Mehdi Karimibiuki, Karthik Pattabiraman, and Andre Ivanov, IEEE International Symposium on Pacific Rim Dependable Computing (PRDC), 2021. (Acceptance Rate: 43%) [ PDF | Talk ]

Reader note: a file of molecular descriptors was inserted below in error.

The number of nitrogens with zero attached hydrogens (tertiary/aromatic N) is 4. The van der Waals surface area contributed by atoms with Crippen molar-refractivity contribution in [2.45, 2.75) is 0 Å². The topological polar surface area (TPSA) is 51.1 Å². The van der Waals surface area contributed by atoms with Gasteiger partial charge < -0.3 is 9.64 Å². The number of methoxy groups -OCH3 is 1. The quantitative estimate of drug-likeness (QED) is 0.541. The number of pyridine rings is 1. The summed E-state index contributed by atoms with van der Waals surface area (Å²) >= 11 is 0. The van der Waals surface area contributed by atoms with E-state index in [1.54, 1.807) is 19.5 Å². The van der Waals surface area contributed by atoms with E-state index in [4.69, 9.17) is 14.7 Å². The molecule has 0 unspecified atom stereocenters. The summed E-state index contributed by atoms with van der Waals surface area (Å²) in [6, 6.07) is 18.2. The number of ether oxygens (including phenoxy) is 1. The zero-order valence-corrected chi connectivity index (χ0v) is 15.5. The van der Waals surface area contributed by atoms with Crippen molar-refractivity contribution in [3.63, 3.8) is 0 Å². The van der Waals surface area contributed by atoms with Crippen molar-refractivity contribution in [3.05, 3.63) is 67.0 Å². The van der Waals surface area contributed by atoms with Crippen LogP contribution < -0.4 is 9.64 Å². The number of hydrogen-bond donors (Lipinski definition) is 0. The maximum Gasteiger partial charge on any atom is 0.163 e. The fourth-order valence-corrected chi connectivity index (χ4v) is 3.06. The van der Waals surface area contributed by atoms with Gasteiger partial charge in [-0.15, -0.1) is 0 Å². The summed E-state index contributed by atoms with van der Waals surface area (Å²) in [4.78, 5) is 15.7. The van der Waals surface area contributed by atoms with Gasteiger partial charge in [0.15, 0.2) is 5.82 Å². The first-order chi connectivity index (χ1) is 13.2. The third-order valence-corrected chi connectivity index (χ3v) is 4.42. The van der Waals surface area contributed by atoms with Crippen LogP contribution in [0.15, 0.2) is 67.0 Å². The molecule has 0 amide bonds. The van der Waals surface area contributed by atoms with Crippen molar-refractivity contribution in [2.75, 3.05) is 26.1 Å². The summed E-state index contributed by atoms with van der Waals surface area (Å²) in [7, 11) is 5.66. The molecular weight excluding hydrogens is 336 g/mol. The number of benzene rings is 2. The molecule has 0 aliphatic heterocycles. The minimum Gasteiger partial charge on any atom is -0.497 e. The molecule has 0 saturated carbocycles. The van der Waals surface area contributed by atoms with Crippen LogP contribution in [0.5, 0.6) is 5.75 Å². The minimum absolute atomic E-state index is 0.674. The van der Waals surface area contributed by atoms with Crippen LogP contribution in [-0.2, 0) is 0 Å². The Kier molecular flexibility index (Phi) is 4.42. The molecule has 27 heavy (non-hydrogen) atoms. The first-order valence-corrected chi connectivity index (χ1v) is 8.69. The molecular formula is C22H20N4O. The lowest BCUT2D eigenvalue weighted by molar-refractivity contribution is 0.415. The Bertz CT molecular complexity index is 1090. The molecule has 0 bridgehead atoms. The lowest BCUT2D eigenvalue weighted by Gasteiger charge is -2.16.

Abstract: Dynamic Internet-of-Things (IoT) systems are non-linear cyber-physical systems that move around and operate in the physical world under the control of stability laws in the cyber world. An example of such systems are Unmanned Aerial Vehicles (UAVs), or drones. In this environment, fake nodes can masquerade themselves as real nodes, to fool the command and control functions for resource management. In this paper, we present a novel authentication framework to identify fake nodes from the real ones by deriving and monitoring the stability function. More specifically, we exploit the Lyapunov stability function to validate the authenticity of a drone’s physical behavior. We use training traces from real nodes to derive the stability function, then use it to authenticate traces at runtime. Our technique is implemented in a tool called Phoenix. We evaluate Phoenix with a system simulator as well as a real-world drone. We find that Phoenix takes about 50 ms to distinguish fake from real nodes, achieves a recall rate of over 96% and a precision rate of 95%, and can foil even determined attackers with limited computational resources.